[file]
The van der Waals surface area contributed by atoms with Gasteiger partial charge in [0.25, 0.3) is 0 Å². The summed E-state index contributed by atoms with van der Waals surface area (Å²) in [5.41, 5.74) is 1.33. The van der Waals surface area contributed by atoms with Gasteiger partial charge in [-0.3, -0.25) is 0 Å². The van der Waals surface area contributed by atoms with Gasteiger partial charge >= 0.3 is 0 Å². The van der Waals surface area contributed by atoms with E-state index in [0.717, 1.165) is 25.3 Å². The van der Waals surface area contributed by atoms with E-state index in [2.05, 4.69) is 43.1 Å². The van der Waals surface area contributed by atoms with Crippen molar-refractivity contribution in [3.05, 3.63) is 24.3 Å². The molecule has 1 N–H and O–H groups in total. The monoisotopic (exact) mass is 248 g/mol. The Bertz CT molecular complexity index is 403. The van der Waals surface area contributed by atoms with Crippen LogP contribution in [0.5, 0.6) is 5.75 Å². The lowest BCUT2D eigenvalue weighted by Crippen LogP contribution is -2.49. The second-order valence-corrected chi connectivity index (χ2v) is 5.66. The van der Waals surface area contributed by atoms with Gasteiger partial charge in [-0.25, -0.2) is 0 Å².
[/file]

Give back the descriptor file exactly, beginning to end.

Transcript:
The van der Waals surface area contributed by atoms with Gasteiger partial charge in [0.25, 0.3) is 0 Å². The summed E-state index contributed by atoms with van der Waals surface area (Å²) in [5.41, 5.74) is 1.33. The van der Waals surface area contributed by atoms with Gasteiger partial charge in [-0.3, -0.25) is 0 Å². The van der Waals surface area contributed by atoms with Gasteiger partial charge >= 0.3 is 0 Å². The van der Waals surface area contributed by atoms with E-state index in [0.717, 1.165) is 25.3 Å². The van der Waals surface area contributed by atoms with E-state index in [2.05, 4.69) is 43.1 Å². The van der Waals surface area contributed by atoms with Crippen molar-refractivity contribution in [3.05, 3.63) is 24.3 Å². The molecule has 1 N–H and O–H groups in total. The monoisotopic (exact) mass is 248 g/mol. The Bertz CT molecular complexity index is 403. The van der Waals surface area contributed by atoms with Crippen LogP contribution in [0.5, 0.6) is 5.75 Å². The lowest BCUT2D eigenvalue weighted by Crippen LogP contribution is -2.49. The second-order valence-corrected chi connectivity index (χ2v) is 5.66. The van der Waals surface area contributed by atoms with Gasteiger partial charge in [-0.25, -0.2) is 0 Å².